286. just a little something for Chrismas

Thanks, one and all for reading. Honestly, if it weren’t for the trickle of hits I get on my Site Meter counter (as well as the fact that people start complaining if I don’t put anything up for a while), I don’t know if I’d write as much…or at all.

And so this is for you who put up with my inconsistent writing and my potty mouth and my excuses. It’s a poem by Allison Smythe (I hope she doesn’t mind that I’m posting this). It’s about searching…and I won’t say too much about what it’s about because that takes half the fun out of enjoying poetry.

Maybe this is an odd poem to share at Christmas, but I guess I chose it because the words she uses and the way she deploys them are just so beautiful. It reminds me of what I love about writing: words. And maybe for some that seems to be an odd thing to say but I really do love words. They’re so much fun to play with.

Take a word like “obfuscate” which means to “render obscure, unclear, or unintelligible,” (from the Mac Dictionary). Just pronouncing the word obfuscate makes your mouth work, twisting your tongue and lips into odd, uncomfortable shapes. And just look at the word – all those odd consonants and vowels jumbled together. The way the word sounds and even the way it looks perfectly conveys its meaning. That is a kick ass word!

And I love how a word that normally means one thing can be used in an unexpected way or in an unexpected context and it still makes sense – you know exactly what it’s trying to say.

At my church, the sound equipment is located in a tiny loft that is only accessible by a retractable ladder. I usually run sound at the 5PM evening service so I use the ladder quite a bit. Well recently, I’d been noticing that the piece of wood that the ladder was attached to seemed to be pulling out and I was worried about something going awry (that’s another great word). I shared my concerns with leadership and they had some people look at it and they said that the problem was merely a cosmetic one – that the box to which the ladder is attached is secure and sturdy. But to ease my concerns, they added some reinforcement and that put my fears to rest.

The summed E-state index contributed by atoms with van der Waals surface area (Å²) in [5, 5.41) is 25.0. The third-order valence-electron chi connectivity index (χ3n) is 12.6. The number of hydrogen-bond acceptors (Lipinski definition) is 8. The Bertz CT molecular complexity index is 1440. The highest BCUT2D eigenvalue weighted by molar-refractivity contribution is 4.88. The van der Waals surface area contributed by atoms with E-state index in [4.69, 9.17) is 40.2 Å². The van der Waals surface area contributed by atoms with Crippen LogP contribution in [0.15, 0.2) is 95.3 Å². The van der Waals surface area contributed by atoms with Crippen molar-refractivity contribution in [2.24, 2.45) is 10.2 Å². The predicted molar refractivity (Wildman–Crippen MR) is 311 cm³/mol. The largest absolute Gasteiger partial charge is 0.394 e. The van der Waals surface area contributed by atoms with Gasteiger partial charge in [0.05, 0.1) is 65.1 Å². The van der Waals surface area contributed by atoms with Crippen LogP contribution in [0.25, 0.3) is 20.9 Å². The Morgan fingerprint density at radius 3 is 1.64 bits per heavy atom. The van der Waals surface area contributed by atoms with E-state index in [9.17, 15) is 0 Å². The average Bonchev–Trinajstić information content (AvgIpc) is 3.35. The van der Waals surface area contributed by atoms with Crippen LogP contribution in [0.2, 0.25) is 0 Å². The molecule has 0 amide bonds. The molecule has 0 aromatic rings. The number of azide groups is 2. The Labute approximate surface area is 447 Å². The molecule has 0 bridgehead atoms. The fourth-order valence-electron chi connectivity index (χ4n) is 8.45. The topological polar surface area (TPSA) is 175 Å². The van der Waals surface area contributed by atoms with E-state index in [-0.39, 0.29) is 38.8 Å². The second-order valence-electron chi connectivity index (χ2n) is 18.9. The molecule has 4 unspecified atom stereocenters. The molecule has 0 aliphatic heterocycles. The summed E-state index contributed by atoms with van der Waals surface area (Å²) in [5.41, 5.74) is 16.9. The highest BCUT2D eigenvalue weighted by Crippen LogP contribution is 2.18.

I share this story because when the engineer took a look at the ladder and said he was going to add reinforcement, the word he used was “beef,” as in, “I’m going to add some beef up there.” And even though he wasn’t going to lather the anchor point in hamburger meat, I instantly knew what he meant. I love that about our language.

And one last brilliant example before I get to the poem.

Take a look at this line by one of my favorite singer/songwriters, the late great Kristy MacColl (two links there):

“But I’m not crazy, no I’m just mad. . .”

That’s genius right there, even out of the context of the rest of the song. It’s brilliant because in that line, the word “bad” means two different things (mad as in angry or mad as in insane) and the fact that the line makes sense both ways gets you that much more in the head of the character in the song.

The English language is just so much delicious fun.

“Hunt the Thimble” by Allison Smythe

That game we played as kids: